7. The Green Mile
A lot of accusations have been lobbed at The Green Mile: That it’s treacle, that it’s kinda-sorta the grandfather of the “magical negro” character prevalent in a string of films throughout the early 2000’s. And maybe it does tug at the heart strings a little liberally, and maybe it could be argued that a story about a wrongly-convicted black man in that era should have to deal more with race than the problems of white people, but it’s still a fantastic piece of storytelling. Stephen King has a gift for horror, but he’s also a dramatist, and the way the story stacks up in order to come tumbling down at the ending is absolutely masterful. It’s not as good as its spiritual predecessor (The Shawshank Redemption), but it’s good in its own right. The “dry sponge” electrocution scene is straight from a nightmare.
6. The Dead Zone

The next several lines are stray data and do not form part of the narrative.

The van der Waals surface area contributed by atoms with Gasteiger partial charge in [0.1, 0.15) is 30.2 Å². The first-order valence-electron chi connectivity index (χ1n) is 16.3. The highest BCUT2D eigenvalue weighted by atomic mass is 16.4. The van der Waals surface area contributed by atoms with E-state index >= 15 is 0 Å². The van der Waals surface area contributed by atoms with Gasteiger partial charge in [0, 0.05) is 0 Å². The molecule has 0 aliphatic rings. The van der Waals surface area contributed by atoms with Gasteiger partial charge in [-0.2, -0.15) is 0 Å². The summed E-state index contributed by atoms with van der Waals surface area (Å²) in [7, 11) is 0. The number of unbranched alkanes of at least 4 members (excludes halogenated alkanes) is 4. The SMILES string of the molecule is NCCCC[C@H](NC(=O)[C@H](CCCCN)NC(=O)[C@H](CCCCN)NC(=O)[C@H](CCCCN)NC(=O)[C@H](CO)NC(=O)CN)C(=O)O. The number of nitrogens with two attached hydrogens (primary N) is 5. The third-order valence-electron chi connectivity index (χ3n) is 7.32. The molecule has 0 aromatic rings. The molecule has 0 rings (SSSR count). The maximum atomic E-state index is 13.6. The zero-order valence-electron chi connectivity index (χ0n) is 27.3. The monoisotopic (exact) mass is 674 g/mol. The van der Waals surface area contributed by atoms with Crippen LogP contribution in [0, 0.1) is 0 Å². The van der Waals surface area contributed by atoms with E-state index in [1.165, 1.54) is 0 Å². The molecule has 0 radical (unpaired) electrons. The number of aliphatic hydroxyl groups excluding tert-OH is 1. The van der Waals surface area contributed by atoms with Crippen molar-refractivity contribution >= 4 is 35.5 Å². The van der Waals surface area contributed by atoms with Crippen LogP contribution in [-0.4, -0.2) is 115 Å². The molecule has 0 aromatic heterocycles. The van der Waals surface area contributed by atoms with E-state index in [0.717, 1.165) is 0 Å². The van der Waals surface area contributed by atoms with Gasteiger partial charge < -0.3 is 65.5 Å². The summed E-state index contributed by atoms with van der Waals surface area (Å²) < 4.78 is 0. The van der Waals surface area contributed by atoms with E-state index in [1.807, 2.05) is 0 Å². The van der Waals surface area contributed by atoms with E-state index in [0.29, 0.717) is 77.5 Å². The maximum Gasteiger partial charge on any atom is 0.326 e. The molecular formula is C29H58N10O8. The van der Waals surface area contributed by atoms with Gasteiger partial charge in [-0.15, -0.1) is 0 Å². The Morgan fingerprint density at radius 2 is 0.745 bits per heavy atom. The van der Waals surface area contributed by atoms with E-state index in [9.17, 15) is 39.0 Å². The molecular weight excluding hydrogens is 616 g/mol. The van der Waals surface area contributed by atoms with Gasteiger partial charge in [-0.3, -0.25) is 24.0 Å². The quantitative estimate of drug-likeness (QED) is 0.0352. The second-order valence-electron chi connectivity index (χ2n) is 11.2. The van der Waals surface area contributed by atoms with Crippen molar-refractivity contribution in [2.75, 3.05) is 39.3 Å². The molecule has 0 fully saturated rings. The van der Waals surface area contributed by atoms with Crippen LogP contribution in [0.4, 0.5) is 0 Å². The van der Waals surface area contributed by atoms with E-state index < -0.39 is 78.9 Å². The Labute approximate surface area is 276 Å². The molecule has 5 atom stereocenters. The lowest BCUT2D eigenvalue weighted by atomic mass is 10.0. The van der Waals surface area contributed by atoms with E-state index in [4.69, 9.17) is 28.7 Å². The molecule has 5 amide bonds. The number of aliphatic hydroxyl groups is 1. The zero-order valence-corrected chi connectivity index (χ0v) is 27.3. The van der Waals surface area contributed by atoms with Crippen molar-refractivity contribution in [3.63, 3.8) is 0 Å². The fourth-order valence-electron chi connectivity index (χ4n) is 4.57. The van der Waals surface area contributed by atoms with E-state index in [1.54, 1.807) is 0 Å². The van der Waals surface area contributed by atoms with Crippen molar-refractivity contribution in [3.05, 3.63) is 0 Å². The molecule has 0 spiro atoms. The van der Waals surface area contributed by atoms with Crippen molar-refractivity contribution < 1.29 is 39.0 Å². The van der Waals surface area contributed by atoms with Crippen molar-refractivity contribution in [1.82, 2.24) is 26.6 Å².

Christopher Walken, a lot of people forget, is capable of a great performance. Before he retired into self-parody (to be fair, he is really good at self-parody), he could give nuanced performances that hinged on relatability and madness. Here, in The Dead Zone as Johnny Smith, he awakens from a coma with his whole life changed: The love of his life has moved on while he was sleeping and he now has the psychic ability to see how people will die. I love that Stephen King and David Cronenberg teaming up wasn’t some soaked-in-gore psychotic fever dream; instead it’s a quiet, subdued little film that’s bittersweet. It’s an underrated little gem and worth a look if you haven’t seen it in a while.
5. Dolores Claiborne
Part murder mystery, and part family drama, Dolores Claiborne is like Stephen King’s forgotten masterpiece. I was watching an old movie the other night and there was a trailer for Dolores Claiborne on it and what struck me as interesting is that the ad made no reference to being a work based on Stephen King. It was being touted as a prestige film, one to expect to see nominated for awards (it was, but subbed at the Oscars). King’s done a lot of non-horror before and since, but this is one of his most unique adaptations, and one of his very best. The score by Danny Elfman is amazing, too.